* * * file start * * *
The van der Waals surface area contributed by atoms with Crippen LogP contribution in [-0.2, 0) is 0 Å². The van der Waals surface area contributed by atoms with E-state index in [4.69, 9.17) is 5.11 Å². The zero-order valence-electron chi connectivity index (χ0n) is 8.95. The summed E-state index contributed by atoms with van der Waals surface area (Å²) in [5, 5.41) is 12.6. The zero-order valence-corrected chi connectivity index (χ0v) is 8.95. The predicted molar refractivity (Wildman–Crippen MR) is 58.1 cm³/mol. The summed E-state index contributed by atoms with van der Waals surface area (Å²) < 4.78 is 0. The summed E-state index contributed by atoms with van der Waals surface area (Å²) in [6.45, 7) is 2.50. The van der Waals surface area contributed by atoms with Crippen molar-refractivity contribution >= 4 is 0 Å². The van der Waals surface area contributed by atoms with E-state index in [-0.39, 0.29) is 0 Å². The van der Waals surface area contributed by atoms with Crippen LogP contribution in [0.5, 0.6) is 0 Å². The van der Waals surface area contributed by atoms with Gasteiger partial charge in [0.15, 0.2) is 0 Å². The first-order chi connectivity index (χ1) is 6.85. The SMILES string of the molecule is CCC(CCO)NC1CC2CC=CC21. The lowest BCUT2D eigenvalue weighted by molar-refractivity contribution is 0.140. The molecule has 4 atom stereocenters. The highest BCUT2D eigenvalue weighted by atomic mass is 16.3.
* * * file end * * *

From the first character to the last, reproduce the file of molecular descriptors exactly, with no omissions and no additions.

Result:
The van der Waals surface area contributed by atoms with Crippen LogP contribution in [-0.2, 0) is 0 Å². The van der Waals surface area contributed by atoms with E-state index in [4.69, 9.17) is 5.11 Å². The zero-order valence-electron chi connectivity index (χ0n) is 8.95. The summed E-state index contributed by atoms with van der Waals surface area (Å²) in [5, 5.41) is 12.6. The zero-order valence-corrected chi connectivity index (χ0v) is 8.95. The predicted molar refractivity (Wildman–Crippen MR) is 58.1 cm³/mol. The summed E-state index contributed by atoms with van der Waals surface area (Å²) < 4.78 is 0. The summed E-state index contributed by atoms with van der Waals surface area (Å²) in [6.45, 7) is 2.50. The van der Waals surface area contributed by atoms with Crippen molar-refractivity contribution >= 4 is 0 Å². The van der Waals surface area contributed by atoms with E-state index in [-0.39, 0.29) is 0 Å². The van der Waals surface area contributed by atoms with Crippen LogP contribution in [0.5, 0.6) is 0 Å². The van der Waals surface area contributed by atoms with Gasteiger partial charge in [0.15, 0.2) is 0 Å². The first-order chi connectivity index (χ1) is 6.85. The SMILES string of the molecule is CCC(CCO)NC1CC2CC=CC21. The lowest BCUT2D eigenvalue weighted by molar-refractivity contribution is 0.140. The molecule has 4 atom stereocenters. The highest BCUT2D eigenvalue weighted by atomic mass is 16.3.